Regulating Realty: Cabinet’s Nod To Real Estate Bill
CIRC brought in light the major concerns and slips in The Real Estate (Regulation and Development) Bill 2013 and made a case for the immediate reintroduction of the Bill in the Parliament (See CIRC Issue Note 10). In the present note, we discuss the amendments in the bill, questioning where the bill straggles.
Be it the targeted housing schemes for the poor like Indira Awas Yojana or the ease of building homes assisted by banks and/or housing finance companies, the real estate is presently a booming sector in the country.
Alas, the present state of real estate and housing sector is largely unregulated and opaque, with consumers often being vulnerable at the hands of unscrupulous real estate promoters and their agents coupled with lack of accountability against builders and developers in the absence of effective regulations and enforcement. Following which, CIRC brought in light the major concerns and slips in The Real Estate (Regulation and Development) Bill 2013 and made a case for immediate reintroduction of the Bill in the Parliament (See CIRC Issue Note 10). In the present note, we discuss the amendments in the bill, questioning where the bill straggles.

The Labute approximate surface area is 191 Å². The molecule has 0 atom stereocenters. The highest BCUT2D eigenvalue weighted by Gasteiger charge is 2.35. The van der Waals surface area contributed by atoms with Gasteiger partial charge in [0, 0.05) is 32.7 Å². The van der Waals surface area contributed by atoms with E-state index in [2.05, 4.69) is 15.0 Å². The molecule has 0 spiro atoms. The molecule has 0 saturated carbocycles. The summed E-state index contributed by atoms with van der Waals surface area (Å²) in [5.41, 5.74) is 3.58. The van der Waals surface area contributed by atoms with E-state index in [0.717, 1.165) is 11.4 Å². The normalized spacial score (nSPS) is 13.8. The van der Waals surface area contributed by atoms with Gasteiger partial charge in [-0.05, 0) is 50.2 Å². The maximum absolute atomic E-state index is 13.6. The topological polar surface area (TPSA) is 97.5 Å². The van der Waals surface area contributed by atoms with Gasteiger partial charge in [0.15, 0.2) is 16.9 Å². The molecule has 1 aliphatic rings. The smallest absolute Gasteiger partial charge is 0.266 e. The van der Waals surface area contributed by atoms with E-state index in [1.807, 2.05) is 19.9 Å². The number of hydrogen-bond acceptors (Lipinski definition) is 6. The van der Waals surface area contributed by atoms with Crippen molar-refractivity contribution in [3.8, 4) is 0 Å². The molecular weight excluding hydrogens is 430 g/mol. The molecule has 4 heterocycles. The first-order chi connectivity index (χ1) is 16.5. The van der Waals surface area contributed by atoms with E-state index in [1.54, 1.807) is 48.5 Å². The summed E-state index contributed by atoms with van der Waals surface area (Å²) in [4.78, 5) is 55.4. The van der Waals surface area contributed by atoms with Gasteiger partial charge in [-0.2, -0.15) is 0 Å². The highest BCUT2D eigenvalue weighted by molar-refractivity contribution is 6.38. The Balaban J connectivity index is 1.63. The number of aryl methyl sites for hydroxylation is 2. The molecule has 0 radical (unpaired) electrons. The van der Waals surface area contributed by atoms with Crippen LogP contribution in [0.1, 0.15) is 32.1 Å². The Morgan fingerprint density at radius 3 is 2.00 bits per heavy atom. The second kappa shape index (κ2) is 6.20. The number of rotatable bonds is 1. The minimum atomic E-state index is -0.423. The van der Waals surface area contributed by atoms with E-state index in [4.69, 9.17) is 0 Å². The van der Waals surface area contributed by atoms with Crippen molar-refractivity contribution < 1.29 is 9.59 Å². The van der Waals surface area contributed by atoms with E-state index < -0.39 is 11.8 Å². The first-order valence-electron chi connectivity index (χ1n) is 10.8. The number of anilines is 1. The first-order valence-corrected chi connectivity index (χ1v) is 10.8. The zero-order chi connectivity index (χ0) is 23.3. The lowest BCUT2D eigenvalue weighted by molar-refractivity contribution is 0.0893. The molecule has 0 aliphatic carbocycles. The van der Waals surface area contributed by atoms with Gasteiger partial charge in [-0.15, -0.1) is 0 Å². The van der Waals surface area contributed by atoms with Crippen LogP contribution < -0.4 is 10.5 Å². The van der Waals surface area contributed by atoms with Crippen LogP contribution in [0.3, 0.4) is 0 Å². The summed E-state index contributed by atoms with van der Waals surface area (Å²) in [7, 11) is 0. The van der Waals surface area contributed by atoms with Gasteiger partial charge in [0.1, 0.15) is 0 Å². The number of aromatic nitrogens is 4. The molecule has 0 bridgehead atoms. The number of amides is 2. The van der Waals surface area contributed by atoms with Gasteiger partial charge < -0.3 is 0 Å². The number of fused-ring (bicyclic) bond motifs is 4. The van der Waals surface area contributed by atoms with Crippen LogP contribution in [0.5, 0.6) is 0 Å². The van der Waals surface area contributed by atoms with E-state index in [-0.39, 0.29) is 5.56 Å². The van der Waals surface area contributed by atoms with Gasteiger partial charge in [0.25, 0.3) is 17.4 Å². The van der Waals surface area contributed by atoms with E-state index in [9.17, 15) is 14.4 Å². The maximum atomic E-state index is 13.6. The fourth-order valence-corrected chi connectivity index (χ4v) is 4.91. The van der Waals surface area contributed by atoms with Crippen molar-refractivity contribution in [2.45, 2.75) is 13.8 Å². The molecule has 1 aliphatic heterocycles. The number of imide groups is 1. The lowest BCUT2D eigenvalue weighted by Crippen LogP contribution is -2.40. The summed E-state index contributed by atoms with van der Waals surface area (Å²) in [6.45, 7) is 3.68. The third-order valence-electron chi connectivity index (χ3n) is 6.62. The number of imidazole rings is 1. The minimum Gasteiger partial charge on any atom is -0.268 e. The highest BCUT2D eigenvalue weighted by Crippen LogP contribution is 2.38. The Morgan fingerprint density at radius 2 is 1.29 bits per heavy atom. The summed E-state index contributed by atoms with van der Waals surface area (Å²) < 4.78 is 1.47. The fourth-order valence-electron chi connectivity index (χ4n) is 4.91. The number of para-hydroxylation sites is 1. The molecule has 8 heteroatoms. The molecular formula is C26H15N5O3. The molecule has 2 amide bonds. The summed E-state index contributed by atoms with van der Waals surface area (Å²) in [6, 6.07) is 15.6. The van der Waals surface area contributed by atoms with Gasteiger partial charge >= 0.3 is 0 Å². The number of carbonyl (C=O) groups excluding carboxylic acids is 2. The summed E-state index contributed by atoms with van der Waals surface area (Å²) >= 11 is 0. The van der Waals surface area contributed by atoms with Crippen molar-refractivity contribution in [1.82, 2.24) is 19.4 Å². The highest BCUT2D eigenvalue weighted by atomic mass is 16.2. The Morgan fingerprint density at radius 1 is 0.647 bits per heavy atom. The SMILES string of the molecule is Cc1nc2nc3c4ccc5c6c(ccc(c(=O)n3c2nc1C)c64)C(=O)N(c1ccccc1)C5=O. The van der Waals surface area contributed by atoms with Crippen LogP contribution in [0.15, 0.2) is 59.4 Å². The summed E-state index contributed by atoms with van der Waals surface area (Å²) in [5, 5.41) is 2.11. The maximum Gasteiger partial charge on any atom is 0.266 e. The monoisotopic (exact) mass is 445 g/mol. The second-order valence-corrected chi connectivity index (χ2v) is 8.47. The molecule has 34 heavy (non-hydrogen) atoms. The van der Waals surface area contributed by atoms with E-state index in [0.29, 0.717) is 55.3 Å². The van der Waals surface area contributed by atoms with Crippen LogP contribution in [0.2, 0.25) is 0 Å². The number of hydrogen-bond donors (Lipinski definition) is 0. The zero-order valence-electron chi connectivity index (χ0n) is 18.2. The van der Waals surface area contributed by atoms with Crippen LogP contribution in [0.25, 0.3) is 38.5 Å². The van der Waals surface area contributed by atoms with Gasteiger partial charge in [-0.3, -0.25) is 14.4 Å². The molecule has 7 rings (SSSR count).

After the union cabinet cleared the Bill on 8th April 2015, it inched closer to seeing the light of the day once approved by the President. As per the guidelines, the states have to set up regulatory bodies within a year of the Bill’s enactment, along with a web-based online registration facility within a further period of one year from setting up the bodies.
The Real Estate Regulatory Authority will coordinate the development of the real estate and render necessary advice to the concerned government to ensure the growth and promotion of a transparent, efficient and competitive real estate sector.
Establishment of one or more Real Estate Regulatory Authorities (RERAs) in each state/UT or one authority for two or more States/UT, with specified functions, powers, and responsibilities to oversee real estate transactions.
The bill mandates registration of real estate projects and transfer of immovable properties with RERAs (Chapter II).
Mandatory public disclosure of all project details like site, layout plan and schedule for completion of the project, land status, status of statutory approvals and disclosure of proforma agreements, names and addresses of real estate agents, contractors, architect, structural engineer etc.
The Bill’s proposal to mandate a deposit of 70% of the project cost in a separate bank account has now been reduced to 50% (chapter III). CIRC recommendation on this was in synch with that of the standing committee and has been adopted (See CIRC Issue Note 10).
Establishment of Real Estate Appellate Tribunals (REAT) has been laid down in the bill, where the decisions of RERAs can be appealed. It will also be responsible for fast-tracking the dispute settlement mechanism by the adjudicating officers (Chapter V).
Punitive provisions including de-registration of the project and penalties in case of contravention of provisions of the Bill or the orders of the RERAs or REATs.